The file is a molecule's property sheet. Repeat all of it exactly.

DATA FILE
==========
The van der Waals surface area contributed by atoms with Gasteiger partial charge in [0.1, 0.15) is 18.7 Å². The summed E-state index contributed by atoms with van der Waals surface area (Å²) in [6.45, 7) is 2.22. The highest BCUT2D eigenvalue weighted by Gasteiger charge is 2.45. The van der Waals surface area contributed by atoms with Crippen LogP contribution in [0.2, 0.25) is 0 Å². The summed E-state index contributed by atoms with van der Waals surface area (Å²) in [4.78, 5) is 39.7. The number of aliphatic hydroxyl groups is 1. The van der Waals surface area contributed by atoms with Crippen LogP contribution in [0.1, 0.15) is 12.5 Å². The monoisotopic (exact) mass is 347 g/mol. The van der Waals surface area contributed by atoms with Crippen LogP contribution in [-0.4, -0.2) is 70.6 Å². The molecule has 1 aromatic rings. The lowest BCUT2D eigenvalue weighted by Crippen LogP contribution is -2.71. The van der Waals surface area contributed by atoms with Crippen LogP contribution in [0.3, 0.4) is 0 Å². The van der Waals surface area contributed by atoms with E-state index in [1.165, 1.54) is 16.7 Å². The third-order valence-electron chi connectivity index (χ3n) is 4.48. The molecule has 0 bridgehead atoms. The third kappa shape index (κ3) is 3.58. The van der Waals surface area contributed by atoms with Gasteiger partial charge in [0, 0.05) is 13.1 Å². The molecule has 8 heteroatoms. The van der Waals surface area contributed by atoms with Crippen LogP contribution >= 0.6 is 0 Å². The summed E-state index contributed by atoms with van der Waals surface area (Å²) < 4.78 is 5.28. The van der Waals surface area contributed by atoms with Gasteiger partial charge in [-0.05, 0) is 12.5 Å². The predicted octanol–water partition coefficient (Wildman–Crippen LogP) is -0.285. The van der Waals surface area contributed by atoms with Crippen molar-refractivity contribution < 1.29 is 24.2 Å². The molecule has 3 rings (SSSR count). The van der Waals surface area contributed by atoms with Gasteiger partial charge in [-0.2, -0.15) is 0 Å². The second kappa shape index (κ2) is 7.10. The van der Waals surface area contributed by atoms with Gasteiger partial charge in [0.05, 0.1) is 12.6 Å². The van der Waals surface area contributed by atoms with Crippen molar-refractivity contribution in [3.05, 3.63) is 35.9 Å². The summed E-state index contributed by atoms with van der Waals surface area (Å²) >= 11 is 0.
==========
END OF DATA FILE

The van der Waals surface area contributed by atoms with Gasteiger partial charge in [0.1, 0.15) is 18.7 Å². The summed E-state index contributed by atoms with van der Waals surface area (Å²) in [6.45, 7) is 2.22. The highest BCUT2D eigenvalue weighted by Gasteiger charge is 2.45. The van der Waals surface area contributed by atoms with Crippen LogP contribution in [0.2, 0.25) is 0 Å². The summed E-state index contributed by atoms with van der Waals surface area (Å²) in [4.78, 5) is 39.7. The number of aliphatic hydroxyl groups is 1. The van der Waals surface area contributed by atoms with Crippen LogP contribution in [0.1, 0.15) is 12.5 Å². The monoisotopic (exact) mass is 347 g/mol. The van der Waals surface area contributed by atoms with Crippen LogP contribution in [-0.4, -0.2) is 70.6 Å². The molecule has 1 aromatic rings. The lowest BCUT2D eigenvalue weighted by Crippen LogP contribution is -2.71. The van der Waals surface area contributed by atoms with Crippen LogP contribution in [0.3, 0.4) is 0 Å². The van der Waals surface area contributed by atoms with E-state index in [1.165, 1.54) is 16.7 Å². The third-order valence-electron chi connectivity index (χ3n) is 4.48. The molecule has 0 bridgehead atoms. The third kappa shape index (κ3) is 3.58. The van der Waals surface area contributed by atoms with Gasteiger partial charge in [0, 0.05) is 13.1 Å². The molecule has 8 heteroatoms. The van der Waals surface area contributed by atoms with Crippen LogP contribution >= 0.6 is 0 Å². The summed E-state index contributed by atoms with van der Waals surface area (Å²) < 4.78 is 5.28. The van der Waals surface area contributed by atoms with Gasteiger partial charge in [-0.05, 0) is 12.5 Å². The predicted octanol–water partition coefficient (Wildman–Crippen LogP) is -0.285. The van der Waals surface area contributed by atoms with Crippen molar-refractivity contribution < 1.29 is 24.2 Å². The molecule has 3 rings (SSSR count). The van der Waals surface area contributed by atoms with Gasteiger partial charge in [-0.2, -0.15) is 0 Å². The second kappa shape index (κ2) is 7.10. The van der Waals surface area contributed by atoms with Gasteiger partial charge in [0.05, 0.1) is 12.6 Å². The van der Waals surface area contributed by atoms with Crippen molar-refractivity contribution in [3.05, 3.63) is 35.9 Å². The summed E-state index contributed by atoms with van der Waals surface area (Å²) >= 11 is 0.